"Efficacious" and "efficacy" are most likely found in medical/scientific journals when speaking of drugs. Efficient and effective aren't quite what the writers mean sometimes. "Efficient" refers to the time frame (how fast a drug will take to work) and "effective" simply refers to whether or not it works. "Efficacious" is more about the drug working as expected. I first came across it working in marketing research, and then again as a law clerk doing intellectual property law in, for the most part, the pharmaceutical industry.
Yes, it's not a common word and probably most people won't need to use the words "efficacy" or "efficacious", but it's an excellent word that succinctly describes something more specific than "effective" or "efficient". If we're here to learn new languages, I don't see that it should be troublesome to learn new words in our own language. ;-)
I think helenvee's point (with which I agree) is not that efficacious is wrong, but that it is not, by far, the most common contextual translation for the word "efficace." Ninety-nine times out of a hundred, "efficace" will be translated in context as "efficient," so why is Duo using the one percent answer, rather than the ninety-nine percent answer?
Yes, the "efficacy" of a drug, for example. "Efficacious" is a word that I've either heard or read a number of times in my life. As your comment implies, petedarwin, it is the kind of word that is usually reserved for sophisticated speech or writing -- a journal article, a university lecture, a scientific study, and such. Whether or not it belongs in a Duolingo exercise, I guess is debatable. But it is a perfectly good English word, and still very much in use.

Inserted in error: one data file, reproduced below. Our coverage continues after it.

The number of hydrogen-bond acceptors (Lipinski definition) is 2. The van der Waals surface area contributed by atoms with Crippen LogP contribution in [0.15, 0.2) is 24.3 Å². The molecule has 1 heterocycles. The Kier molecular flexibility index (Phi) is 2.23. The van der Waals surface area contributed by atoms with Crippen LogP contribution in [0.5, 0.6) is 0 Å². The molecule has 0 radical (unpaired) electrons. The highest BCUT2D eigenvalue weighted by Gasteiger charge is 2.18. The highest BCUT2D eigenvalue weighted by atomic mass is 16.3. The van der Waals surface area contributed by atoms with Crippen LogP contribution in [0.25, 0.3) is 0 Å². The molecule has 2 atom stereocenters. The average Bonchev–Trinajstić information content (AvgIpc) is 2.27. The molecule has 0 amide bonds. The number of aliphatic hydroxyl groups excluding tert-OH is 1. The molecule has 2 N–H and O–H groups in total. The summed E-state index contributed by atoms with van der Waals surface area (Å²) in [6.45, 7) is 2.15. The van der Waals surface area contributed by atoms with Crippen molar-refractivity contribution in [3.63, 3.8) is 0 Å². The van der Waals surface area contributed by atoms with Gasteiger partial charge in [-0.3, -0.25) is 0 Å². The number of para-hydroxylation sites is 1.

It is not my rule... take look at this:
In this sentence, all 3 can work, since we don't know what exactly the "way" is referring to.
Generally speaking, "une façon" and "une manière" are pretty much interchangeable, referring to non-concrete things. "I'll do it my way" = "je vais le faire à ma façon/manière".
"un moyen" is more concrete: un moyen de transport, un moyen de paiement, un moyen de communication, je n'ai pas les moyens (I can't afford it)...
No, "means" has to have the "s" at the end in order to mean "method." :-) Without the "s," the infinitive "to mean" represents a definition, it can be used as an adjective meaning "nasty" or "vicious," or in mathematics, it is another word for "average." Only "means" with an "s" had the definition of method or route.
Thanks! I know all the other meanings, just didn't know that this one has the -s :P I knew that you say "by all/no means" and "means of transportation" and so on, I guess that what got my attention was the strange -s in coincidence with the article :P Well, learn something every day :P
"Medium" and "means" are interchangeable under the definition: "an intervening agency, means, or instrument by which something is conveyed or accomplished." This is what I was trying to get at. For instance, "Words are a medium of expression" or "Words are a means of expression".
I played the recording over and over and "efficase" always sounded like "efiDicase," which of course, is not a word. Bye-bye heart. Can someone recommend a playback setting for me? This is the umpteenth time I have been unable to discern what the recordings are saying. And yes, my ears are clean and working. Thanks.
What I first read when I hover on "moyen" is: way, means, method
And in reverse: way = moyen, manière, façon
Just don't scroll down the hint list, for you get further and further away from the expected translation.
Pick the one that appears first for it is probably the one used in the Best translation.